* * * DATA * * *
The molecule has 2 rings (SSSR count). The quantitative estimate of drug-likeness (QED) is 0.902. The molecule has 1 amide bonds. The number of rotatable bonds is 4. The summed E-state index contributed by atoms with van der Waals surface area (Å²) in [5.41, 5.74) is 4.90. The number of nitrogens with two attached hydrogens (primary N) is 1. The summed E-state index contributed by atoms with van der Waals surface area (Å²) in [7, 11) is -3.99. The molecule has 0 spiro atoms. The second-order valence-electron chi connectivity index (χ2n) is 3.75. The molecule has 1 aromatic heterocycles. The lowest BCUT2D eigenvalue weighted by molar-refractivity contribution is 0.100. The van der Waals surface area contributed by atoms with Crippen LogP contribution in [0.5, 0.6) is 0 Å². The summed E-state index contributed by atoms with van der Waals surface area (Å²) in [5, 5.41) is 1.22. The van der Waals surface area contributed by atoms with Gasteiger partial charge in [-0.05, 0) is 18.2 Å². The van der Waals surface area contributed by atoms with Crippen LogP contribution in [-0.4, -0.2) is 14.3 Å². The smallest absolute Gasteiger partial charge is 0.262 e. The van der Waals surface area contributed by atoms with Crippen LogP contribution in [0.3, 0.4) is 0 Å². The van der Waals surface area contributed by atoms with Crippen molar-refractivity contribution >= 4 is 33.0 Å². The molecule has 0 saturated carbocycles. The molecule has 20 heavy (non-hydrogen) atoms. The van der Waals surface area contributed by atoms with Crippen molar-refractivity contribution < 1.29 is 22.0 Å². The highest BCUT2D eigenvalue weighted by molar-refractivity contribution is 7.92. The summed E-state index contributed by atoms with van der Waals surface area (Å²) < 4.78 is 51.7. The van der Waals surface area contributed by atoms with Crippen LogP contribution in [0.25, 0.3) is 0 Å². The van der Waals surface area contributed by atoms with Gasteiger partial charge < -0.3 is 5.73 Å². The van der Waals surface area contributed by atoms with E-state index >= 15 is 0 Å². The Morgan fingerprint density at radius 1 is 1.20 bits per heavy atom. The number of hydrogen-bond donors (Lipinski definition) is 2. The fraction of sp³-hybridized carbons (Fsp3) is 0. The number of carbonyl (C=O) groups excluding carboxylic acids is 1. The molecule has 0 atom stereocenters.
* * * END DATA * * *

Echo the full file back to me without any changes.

The molecule has 2 rings (SSSR count). The quantitative estimate of drug-likeness (QED) is 0.902. The molecule has 1 amide bonds. The number of rotatable bonds is 4. The summed E-state index contributed by atoms with van der Waals surface area (Å²) in [5.41, 5.74) is 4.90. The number of nitrogens with two attached hydrogens (primary N) is 1. The summed E-state index contributed by atoms with van der Waals surface area (Å²) in [7, 11) is -3.99. The molecule has 0 spiro atoms. The second-order valence-electron chi connectivity index (χ2n) is 3.75. The molecule has 1 aromatic heterocycles. The lowest BCUT2D eigenvalue weighted by molar-refractivity contribution is 0.100. The van der Waals surface area contributed by atoms with Crippen LogP contribution in [0.5, 0.6) is 0 Å². The summed E-state index contributed by atoms with van der Waals surface area (Å²) in [5, 5.41) is 1.22. The van der Waals surface area contributed by atoms with Gasteiger partial charge in [-0.05, 0) is 18.2 Å². The van der Waals surface area contributed by atoms with Crippen LogP contribution in [-0.4, -0.2) is 14.3 Å². The smallest absolute Gasteiger partial charge is 0.262 e. The van der Waals surface area contributed by atoms with Crippen LogP contribution in [0.3, 0.4) is 0 Å². The van der Waals surface area contributed by atoms with Crippen molar-refractivity contribution >= 4 is 33.0 Å². The molecule has 0 saturated carbocycles. The molecule has 20 heavy (non-hydrogen) atoms. The van der Waals surface area contributed by atoms with Crippen molar-refractivity contribution < 1.29 is 22.0 Å². The highest BCUT2D eigenvalue weighted by molar-refractivity contribution is 7.92. The summed E-state index contributed by atoms with van der Waals surface area (Å²) < 4.78 is 51.7. The van der Waals surface area contributed by atoms with Crippen LogP contribution in [0.25, 0.3) is 0 Å². The van der Waals surface area contributed by atoms with Gasteiger partial charge < -0.3 is 5.73 Å². The van der Waals surface area contributed by atoms with E-state index >= 15 is 0 Å². The Morgan fingerprint density at radius 1 is 1.20 bits per heavy atom. The number of hydrogen-bond donors (Lipinski definition) is 2. The fraction of sp³-hybridized carbons (Fsp3) is 0. The number of carbonyl (C=O) groups excluding carboxylic acids is 1. The molecule has 0 atom stereocenters.